In my house this year, I am Joseph McCarthy.
The girl next door is Joseph Stalin. According to their door signs, the boys down the hall are Karl Marx and Che Guevara. I live in Hammarskjöld, and this year’s theme is “Hammar and Sickle.”
And I am the lone conservative in a sea of card-carrying communist, long-haired, and shoeless co-op hippies.
We’ve all heard horror stories of Republicans who, by some cruel twist of Stanford housing fate, are assigned to a co-op, where they’re surrounded by vegans and anarchists. Without his 16 oz steaks and cowboy boots, he’s reduced to scrubbing the toilets like common riffraff.
But believe it or not, we have a lot more in common with Stanford’s co-ops than we may realize. At their heart, co-ops rest on the very same principles that underlie modern conservativism; just like the Republican Party, they value family and community life, as well as individual responsibility above all.
While the majority of campus enjoys the luxury of dining halls or in-house chefs, co-op residents prepare all their meals themselves. On Sunday mornings, when you’re sleeping in, we’re making sure our house is spotless – scouring pots and pans, bleaching the bathrooms, baking bread, and working in the garden.
When I hear young conservatives on this campus champion individual responsibility, it can be hard to take them seriously. Tell me, where’s the responsibility in letting Stanford’s custodial staff do our dirty work? (Or is it OK because we let our parents pay for it?)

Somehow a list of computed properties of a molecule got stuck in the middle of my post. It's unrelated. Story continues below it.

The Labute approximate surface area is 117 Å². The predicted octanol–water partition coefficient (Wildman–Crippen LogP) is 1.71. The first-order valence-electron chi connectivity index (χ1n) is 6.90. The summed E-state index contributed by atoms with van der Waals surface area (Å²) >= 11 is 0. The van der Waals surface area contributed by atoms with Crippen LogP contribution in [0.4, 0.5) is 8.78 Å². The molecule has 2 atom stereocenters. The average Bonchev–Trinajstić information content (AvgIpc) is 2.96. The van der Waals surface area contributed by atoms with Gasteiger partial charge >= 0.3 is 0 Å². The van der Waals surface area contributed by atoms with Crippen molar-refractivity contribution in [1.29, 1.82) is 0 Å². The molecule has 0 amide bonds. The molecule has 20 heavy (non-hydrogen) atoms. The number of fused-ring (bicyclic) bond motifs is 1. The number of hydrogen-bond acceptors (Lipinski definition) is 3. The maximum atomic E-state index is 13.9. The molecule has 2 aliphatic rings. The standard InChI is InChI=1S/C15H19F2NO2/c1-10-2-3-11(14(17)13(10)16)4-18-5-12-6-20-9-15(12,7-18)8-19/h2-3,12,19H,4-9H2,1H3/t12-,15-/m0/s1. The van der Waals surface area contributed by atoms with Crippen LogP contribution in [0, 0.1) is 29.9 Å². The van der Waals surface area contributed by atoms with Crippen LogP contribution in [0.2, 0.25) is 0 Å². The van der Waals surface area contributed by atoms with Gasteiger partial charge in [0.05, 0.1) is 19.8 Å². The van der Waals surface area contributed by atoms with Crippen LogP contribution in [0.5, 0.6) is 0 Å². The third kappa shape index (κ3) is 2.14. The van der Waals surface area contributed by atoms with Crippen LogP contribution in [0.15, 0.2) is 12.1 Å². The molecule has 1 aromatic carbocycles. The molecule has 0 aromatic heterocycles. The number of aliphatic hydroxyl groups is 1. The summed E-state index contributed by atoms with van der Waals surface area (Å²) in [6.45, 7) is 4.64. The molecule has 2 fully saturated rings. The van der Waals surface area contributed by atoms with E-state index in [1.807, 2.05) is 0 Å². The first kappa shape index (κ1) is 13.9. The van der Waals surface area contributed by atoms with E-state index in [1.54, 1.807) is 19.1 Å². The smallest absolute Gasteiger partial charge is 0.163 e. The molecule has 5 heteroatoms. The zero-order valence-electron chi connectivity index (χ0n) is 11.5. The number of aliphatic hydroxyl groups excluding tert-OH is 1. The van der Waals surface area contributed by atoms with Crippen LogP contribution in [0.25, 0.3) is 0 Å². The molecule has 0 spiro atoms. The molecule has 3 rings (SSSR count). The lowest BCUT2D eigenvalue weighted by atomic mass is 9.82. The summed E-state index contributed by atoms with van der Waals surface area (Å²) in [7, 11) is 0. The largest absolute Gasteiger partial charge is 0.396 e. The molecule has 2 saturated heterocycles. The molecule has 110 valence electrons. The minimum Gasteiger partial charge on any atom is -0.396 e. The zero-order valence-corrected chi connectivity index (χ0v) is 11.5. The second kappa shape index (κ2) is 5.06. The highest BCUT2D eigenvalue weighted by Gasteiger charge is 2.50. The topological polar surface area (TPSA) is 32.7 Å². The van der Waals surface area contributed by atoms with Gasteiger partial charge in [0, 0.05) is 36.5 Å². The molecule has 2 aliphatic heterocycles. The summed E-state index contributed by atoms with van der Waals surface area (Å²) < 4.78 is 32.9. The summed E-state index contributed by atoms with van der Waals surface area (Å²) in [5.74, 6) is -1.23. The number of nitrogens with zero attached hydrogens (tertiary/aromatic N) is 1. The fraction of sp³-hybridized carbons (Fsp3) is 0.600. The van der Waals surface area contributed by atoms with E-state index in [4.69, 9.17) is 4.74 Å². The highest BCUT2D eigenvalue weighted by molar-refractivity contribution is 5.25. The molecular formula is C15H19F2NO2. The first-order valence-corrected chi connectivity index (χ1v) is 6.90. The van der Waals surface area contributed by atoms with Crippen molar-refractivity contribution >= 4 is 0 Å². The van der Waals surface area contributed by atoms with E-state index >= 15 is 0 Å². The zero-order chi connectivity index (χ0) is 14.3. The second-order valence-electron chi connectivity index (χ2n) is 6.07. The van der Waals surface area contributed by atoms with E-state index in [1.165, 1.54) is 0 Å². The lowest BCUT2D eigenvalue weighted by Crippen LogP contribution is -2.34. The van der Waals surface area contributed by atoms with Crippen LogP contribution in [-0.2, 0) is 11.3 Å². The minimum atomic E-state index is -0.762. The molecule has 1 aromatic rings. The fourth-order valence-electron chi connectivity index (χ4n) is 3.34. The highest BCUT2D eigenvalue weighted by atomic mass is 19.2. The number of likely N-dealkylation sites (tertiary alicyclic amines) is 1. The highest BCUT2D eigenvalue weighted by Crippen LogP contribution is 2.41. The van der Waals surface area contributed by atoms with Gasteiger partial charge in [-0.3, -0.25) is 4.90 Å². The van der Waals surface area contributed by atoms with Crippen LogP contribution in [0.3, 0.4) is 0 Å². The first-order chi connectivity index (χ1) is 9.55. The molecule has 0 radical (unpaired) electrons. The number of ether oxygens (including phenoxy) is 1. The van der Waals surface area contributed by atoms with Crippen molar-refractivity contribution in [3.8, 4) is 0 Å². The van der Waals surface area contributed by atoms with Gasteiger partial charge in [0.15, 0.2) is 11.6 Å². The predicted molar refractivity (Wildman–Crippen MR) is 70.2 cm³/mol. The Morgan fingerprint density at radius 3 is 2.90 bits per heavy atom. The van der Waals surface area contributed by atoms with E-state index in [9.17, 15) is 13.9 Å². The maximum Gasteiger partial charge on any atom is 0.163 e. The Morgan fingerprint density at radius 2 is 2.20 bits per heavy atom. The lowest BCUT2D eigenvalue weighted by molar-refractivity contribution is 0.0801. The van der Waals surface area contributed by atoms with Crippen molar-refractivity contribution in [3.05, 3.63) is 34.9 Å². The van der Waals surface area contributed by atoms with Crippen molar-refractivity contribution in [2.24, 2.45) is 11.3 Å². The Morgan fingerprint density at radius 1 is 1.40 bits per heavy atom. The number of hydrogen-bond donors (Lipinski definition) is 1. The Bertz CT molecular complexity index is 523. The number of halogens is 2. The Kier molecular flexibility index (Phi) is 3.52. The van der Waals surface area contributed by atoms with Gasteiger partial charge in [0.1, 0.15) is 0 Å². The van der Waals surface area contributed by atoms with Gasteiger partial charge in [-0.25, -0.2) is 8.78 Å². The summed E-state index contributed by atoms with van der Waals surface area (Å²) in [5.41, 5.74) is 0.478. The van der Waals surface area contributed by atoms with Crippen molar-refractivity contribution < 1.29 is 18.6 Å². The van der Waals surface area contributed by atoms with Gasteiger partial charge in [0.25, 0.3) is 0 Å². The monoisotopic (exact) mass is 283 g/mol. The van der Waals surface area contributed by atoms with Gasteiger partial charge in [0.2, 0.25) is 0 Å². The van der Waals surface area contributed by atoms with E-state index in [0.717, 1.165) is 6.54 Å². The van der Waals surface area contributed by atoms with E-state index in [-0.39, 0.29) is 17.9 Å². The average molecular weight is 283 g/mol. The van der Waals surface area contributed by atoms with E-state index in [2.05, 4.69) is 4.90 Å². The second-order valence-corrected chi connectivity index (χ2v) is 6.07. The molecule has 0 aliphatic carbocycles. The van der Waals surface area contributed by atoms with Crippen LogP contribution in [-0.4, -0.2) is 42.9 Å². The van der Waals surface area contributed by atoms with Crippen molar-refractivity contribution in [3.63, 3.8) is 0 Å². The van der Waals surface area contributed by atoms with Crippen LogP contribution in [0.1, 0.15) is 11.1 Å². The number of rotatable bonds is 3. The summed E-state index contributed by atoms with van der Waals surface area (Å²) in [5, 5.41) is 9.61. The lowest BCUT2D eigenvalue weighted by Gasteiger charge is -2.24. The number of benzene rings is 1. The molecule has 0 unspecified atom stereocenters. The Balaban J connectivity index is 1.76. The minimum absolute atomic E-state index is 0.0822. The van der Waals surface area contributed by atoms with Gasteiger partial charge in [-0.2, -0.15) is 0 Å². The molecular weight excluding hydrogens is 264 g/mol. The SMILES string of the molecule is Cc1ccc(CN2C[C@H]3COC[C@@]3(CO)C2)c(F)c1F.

As a conservative, I’m naturally skeptical of government handouts. I believe that society rewards those who work hard, though I understand the need for a safety net. Living in a co-op, then, is a way for me to practice what I preach: individual responsibility.
In addition, co-op residents bond through shared meals – much like a family. Dinner is ready when it’s ready, and it’s rare for a resident to grab food and dash off without saying hello. You always know who made dinner that night, and you thank them by taking the time to stay and enjoy it.
Stanford’s Republicans could all benefit from the experience of shared meals. Like many conservative young women on this campus, I someday hope to balance a career with motherhood and running my household. (After cooking four courses for thirty people, it’s hard to imagine being stressed by a dinner party for twelve.) The co-op life is an opportunity to explore the challenges of cooking, as well as the rewards of sitting down to a meal you’ve prepared for friends.
(And I have to say, I think a three-hour cook shift would do wonders for those conservatives who still believe that wives should stay at home to cook and clean. At the very least, it might instill in them some appreciation for the backbreaking nature of unpaid housework.)
Of course, there are some caveats to co-op life. If you’ve got asthma, co-ops like EBF or Theta Chi probably aren’t the place for you (…if you don’t know what I mean, just think about it). And if your parents don’t love the idea of you sharing a room with members of the opposite sex, you just might find your family’s drama splashed across the pages of the National Review.
The GOP has often been branded by its critics as a party of hypocrisy and intolerance. In the eyes of the public, we are fast becoming the party of Larry Craigs, Tom DeLays, and Mark Sanfords – a party filled with politicians who say one thing and do another. And increasingly, we are cultivating an ideology of intolerance; we are the anti-gay, anti-immigrant party, the party of Rush Limbaugh and Bill O’Reilly.
Encouraging Stanford’s rising conservative leaders to spend a year in a co-op – the most tolerant places on this campus – might be just the way to reverse this trend before it’s too late.